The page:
However, Hume simply doesn’t believe these figures, and says that the number of slaves must be ten times too many, because otherwise they would have revolted. And then he says that the 21,000 citizens and strangers would have had wives and children, and so their numbers must be multiplied by 4, so that there are now 124,000 citizens, and 40,000 slaves. One slave for every three citizens, and an implicit Athenian mean idleness of 75%.

Personally, I’m more inclined to believe Athenaeus than Hume. Why should Athenaeus multiply the numbers of slaves by 10? And since the status of women and children in Athens was far inferior to that of men, why should they have been provided with hard-to-obtain slaves as well? And would those ‘strangers’ have had wives and families and slaves? Surely most of the strangers would have been traders, briefly visiting Athens to conduct business. They would have left their wives and children at home, far from Athens.

Hume again:

Fourthly, No insurrection of the slaves, or suspicion of insurrection, is ever mentioned by historians; except one commotion of the miners.

Fifthly, The treatment of slaves by the ATHENIANS is said by XENOPHON, and DEMOSTHENES, and PLAUTUS, to have been extremely gentle and indulgent: Which could never have been the case, had the disproportion been twenty to one. The disproportion is not so great in any of our colonies; yet are we obliged to exercise a rigorous military government over the negroes.

If there were no slave revolts in Athens, it was probably precisely because slaves were treated ‘extremely gently and indulgently’. Which suggests that they weren’t kept busy working all the time, and weren’t very much busier than the toiling wives and children of the free citizens of Athens, and that the mean idleness of Athens was probably nearer 10% or 15% rather than 7%. Slaves are likely to revolt if their conditions are unendurable (as in the mines), and their is some prospect of freedom elsewhere. But clearly in Athens the slave existence was not intolerable, and should they have managed to escape, they would have found themselves working almost as hard, wherever they went.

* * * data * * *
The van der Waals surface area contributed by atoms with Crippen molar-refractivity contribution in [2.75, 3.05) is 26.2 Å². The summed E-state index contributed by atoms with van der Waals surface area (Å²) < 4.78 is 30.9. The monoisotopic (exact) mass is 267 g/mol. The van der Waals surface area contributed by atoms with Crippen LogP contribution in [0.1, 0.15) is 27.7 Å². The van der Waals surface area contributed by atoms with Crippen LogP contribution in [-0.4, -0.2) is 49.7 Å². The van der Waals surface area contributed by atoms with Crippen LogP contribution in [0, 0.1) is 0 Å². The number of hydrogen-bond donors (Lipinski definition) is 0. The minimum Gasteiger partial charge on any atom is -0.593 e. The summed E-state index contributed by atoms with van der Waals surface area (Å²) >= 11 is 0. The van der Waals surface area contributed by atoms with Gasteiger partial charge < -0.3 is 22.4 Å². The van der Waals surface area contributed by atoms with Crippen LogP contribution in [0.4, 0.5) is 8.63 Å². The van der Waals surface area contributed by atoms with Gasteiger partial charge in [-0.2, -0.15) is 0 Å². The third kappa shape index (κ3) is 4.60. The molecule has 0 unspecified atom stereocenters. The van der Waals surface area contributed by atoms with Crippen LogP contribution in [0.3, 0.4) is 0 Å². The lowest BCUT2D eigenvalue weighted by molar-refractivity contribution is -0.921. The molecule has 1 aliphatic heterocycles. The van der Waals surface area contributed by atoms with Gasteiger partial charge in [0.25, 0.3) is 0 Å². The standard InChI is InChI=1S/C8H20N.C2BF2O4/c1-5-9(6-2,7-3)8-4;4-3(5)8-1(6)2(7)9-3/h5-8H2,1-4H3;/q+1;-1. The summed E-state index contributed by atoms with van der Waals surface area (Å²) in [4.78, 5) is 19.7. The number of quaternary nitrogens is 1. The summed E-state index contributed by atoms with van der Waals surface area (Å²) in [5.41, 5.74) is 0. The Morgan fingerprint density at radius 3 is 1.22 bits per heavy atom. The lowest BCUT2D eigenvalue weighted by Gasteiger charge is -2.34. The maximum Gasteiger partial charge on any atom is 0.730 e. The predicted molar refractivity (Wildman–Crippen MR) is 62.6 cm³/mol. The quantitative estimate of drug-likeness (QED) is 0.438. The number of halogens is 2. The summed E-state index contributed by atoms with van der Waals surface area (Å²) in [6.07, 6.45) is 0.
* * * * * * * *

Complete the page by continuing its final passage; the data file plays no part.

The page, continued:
Seventhly, During the DECELIAN war, as the GREEK historians call it, 20,000 slaves deserted, and brought the ATHENIANS to great distress, as we learn from THUCYDIDES. This could not have happened, had they been only the twentieth part. The best slaves would not desert.

In time of war, life gets harder (i.e. less idle). During the Decelian war, the pampered slaves of Athens were almost certainly required to work harder. And this may have become intolerable for many of them. And as slaves deserted, their burden of work would have fallen not on the remaining slaves in Athens (already fully occupied) but on the remaining free men and their wives and children. Of course it would have caused great distress.

I suggested in my last essay that the institution of slavery only came to an end once technological innovation (steam trains and factories and ships)  rendered it obsolete, just like cars and buses and trams rendered horses redundant in the early 20th century.  If the mean idleness of Britain is now, say, 75%,  a free man only needs one third of a slave. He needs a part-time slave.